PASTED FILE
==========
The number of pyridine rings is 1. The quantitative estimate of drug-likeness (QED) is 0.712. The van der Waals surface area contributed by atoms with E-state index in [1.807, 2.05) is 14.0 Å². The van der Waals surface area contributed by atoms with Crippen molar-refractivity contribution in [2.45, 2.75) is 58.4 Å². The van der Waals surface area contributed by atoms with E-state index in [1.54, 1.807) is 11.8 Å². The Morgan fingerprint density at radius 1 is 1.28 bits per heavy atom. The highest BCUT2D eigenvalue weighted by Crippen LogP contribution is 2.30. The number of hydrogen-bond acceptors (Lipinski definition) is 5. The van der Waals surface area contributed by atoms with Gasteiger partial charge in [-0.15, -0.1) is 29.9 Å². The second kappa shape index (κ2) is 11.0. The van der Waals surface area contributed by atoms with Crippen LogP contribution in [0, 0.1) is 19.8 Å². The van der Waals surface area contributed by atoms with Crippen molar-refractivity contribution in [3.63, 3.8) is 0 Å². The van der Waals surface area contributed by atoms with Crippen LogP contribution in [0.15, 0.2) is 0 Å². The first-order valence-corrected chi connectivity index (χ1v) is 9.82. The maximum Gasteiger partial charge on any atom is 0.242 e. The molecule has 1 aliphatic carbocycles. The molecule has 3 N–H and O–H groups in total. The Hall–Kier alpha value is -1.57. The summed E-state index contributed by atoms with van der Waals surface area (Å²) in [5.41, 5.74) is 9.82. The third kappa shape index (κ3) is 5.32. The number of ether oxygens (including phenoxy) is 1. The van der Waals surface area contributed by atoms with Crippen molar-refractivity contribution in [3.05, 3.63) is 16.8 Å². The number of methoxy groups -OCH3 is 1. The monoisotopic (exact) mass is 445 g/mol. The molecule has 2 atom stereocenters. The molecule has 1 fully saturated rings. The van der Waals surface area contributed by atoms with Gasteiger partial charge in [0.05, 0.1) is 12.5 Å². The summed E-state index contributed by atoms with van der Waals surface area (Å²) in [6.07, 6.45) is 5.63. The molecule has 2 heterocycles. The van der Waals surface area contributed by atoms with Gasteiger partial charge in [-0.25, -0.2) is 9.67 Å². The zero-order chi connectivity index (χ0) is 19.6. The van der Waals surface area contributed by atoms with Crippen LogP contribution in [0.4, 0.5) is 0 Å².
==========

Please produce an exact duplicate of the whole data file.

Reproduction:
The number of pyridine rings is 1. The quantitative estimate of drug-likeness (QED) is 0.712. The van der Waals surface area contributed by atoms with E-state index in [1.807, 2.05) is 14.0 Å². The van der Waals surface area contributed by atoms with Crippen molar-refractivity contribution in [2.45, 2.75) is 58.4 Å². The van der Waals surface area contributed by atoms with E-state index in [1.54, 1.807) is 11.8 Å². The Morgan fingerprint density at radius 1 is 1.28 bits per heavy atom. The highest BCUT2D eigenvalue weighted by Crippen LogP contribution is 2.30. The number of hydrogen-bond acceptors (Lipinski definition) is 5. The van der Waals surface area contributed by atoms with Gasteiger partial charge in [-0.15, -0.1) is 29.9 Å². The second kappa shape index (κ2) is 11.0. The van der Waals surface area contributed by atoms with Crippen LogP contribution in [0, 0.1) is 19.8 Å². The van der Waals surface area contributed by atoms with Crippen molar-refractivity contribution in [3.63, 3.8) is 0 Å². The van der Waals surface area contributed by atoms with Crippen LogP contribution in [0.15, 0.2) is 0 Å². The first-order valence-corrected chi connectivity index (χ1v) is 9.82. The maximum Gasteiger partial charge on any atom is 0.242 e. The molecule has 1 aliphatic carbocycles. The molecule has 3 N–H and O–H groups in total. The Hall–Kier alpha value is -1.57. The summed E-state index contributed by atoms with van der Waals surface area (Å²) in [5.41, 5.74) is 9.82. The third kappa shape index (κ3) is 5.32. The number of ether oxygens (including phenoxy) is 1. The van der Waals surface area contributed by atoms with Crippen molar-refractivity contribution in [3.05, 3.63) is 16.8 Å². The number of methoxy groups -OCH3 is 1. The monoisotopic (exact) mass is 445 g/mol. The molecule has 2 atom stereocenters. The molecule has 1 fully saturated rings. The van der Waals surface area contributed by atoms with Gasteiger partial charge in [0.05, 0.1) is 12.5 Å². The summed E-state index contributed by atoms with van der Waals surface area (Å²) in [6.07, 6.45) is 5.63. The molecule has 2 heterocycles. The van der Waals surface area contributed by atoms with Gasteiger partial charge in [-0.25, -0.2) is 9.67 Å². The zero-order chi connectivity index (χ0) is 19.6. The van der Waals surface area contributed by atoms with Crippen LogP contribution in [0.4, 0.5) is 0 Å².